My cousin had a major heart attack Feb. 21. She’s 46 – and, fortunately, it looks like she’ll be OK. But it was a very close call.
For such a strong and reliable muscle that we take for granted, sometimes a heart can be as fragile as glass.
Quick check: How many of you read the first sentence and assumed my cousin was a man? And how many of you were shocked at the second sentence? You can admit it; it is shocking.
And very scary.
I wrote extensively about women’s heart health in my past life as a health and fitness writer, but since we’re in the dwindling days of Women’s Heart Health month and this is very much on my mind, writing about it again seems most appropriate.
Too many people still don’t know that women’s heart attack symptoms differ from men’s.
Fortunately my uncle recognized what was going on when he happened to stop by my cousin’s house and called for a medical helicopter. They barely made it to the Arkansas Heart Hospital in time.
She coded, but quick defibrillator action brought her around, and emergency surgery left her with a stent and very sore cracked ribs, but she’s tough and will be fine.
Toughness is part of the problem with women’s heart health. We tend to do so much and carry such busy, heavy loads that exceptional tiredness can be the norm. For my cousin, that was the only symptom in the days leading up to the blow-out.
She’s high energy and being tired is unusual for her.
Since she has smoked for years, any shortness of breath might have been mistaken for that. (DO NOT SMOKE. Do not smoke. Do not smoke. Please.)
Day of, she says her symptoms were these:
- Feeling “boiling hot” inside (easy to mistake for a hot flash, huh?)
- Intense pain across both shoulders (easy to mistake for strain/overuse)
- And eventually, nausea
Would you recognize that as a heart attack? If so, congratulations for your astuteness.If not, please read this list of common women’s symptoms from WebMD:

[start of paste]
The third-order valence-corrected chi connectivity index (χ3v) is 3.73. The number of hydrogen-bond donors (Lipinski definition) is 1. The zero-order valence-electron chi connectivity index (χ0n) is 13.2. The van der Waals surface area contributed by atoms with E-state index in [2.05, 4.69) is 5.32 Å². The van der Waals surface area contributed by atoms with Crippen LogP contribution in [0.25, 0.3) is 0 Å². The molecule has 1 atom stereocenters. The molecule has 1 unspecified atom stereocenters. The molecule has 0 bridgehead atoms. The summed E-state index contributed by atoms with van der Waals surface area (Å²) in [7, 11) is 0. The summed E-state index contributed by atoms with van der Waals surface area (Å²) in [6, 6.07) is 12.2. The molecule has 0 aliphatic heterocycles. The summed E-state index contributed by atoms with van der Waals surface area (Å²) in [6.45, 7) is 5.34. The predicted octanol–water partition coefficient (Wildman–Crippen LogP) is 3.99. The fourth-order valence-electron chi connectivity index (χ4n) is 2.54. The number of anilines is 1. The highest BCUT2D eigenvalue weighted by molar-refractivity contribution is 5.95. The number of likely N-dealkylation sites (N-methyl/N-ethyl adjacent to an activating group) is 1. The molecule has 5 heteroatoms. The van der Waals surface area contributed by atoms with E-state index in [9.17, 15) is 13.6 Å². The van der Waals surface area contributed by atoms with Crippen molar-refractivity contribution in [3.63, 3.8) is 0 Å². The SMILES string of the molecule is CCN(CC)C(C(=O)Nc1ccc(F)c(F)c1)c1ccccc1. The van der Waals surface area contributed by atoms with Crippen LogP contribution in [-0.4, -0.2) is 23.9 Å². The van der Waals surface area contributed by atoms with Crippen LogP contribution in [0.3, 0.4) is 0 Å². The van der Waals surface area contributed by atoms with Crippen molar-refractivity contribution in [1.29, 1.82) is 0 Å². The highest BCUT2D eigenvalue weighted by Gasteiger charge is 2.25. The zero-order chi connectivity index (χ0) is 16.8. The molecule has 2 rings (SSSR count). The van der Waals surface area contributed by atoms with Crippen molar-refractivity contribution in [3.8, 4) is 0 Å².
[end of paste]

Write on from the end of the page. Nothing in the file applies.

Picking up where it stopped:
- shortness of breath (57.9%)
- weakness (54.8%)
- unusual fatigue (42.9%)
Other women’s symptoms (also from WebMD):
- Lower chest discomfort
- Upper abdominal pressure or discomfort that may feel like indigestion
- Back pain
But, according to WebMD, women also often do have the “classic” or “men’s” symptoms:
- Pressure, fullness or a squeezing pain in the center of the chest, which may spread to the neck, shoulder or jaw;
- Chest discomfort with lightheadedness, fainting, sweating, nausea or shortness of breath.
Please don’t assume if you’re not clutching your left arm, as so often portrayed in movies and on television, that it’s not your heart.
I’m not trying to scare you. But I do want you to know. Too many women die from heart attacks and too many people don’t know that.
So one more set of facts from womenshearthealth.org:
- 435,000 American women have heart attacks annually; 83,000 are under age 65; 35,000 are under 55. The average: 70.4.
- 42 percent of women who have heart attacks die within 1 year, compared to 24 percent of men.
- Under age 50, women’s heart attacks are twice as likely as men’s to be fatal.
- 267,000 women die each year from heart attacks, which kill six times as many women as breast cancer. Another 31, 837 women die each year of congestive heart failure, representing 62.6 percent of all heart failure deaths.
- 71 percent of women experience early warning signs of heart attack with sudden onset of extreme weakness that feels like the flu – often with no chest pain at all.
- Nearly two-thirds of the deaths from heart attacks in women occur among those who have no history of chest pain.
- Women who smoke risk having a heart attack 19 years earlier than non-smoking women.
And for a final kicker to the ticker, according to Women’s Heart Health:
- Marital stress worsens the prognosis in women with heart disease.
Scary stuff. I’d highly advise you to visit the Women’s Heart Health website. And get your minimum 30 minutes of exercise a day. Take care of yourself, please.
Again, I’m not trying to scare you – just want you to be aware and alert. This is from my heart to yours, because I want you to have a heart of gold, not a heart of glass, even though I adore Debbie Harry.
Get well, little cousin. Love you.
Now I’m off to do my morning cardio. Hope you’ll do the same.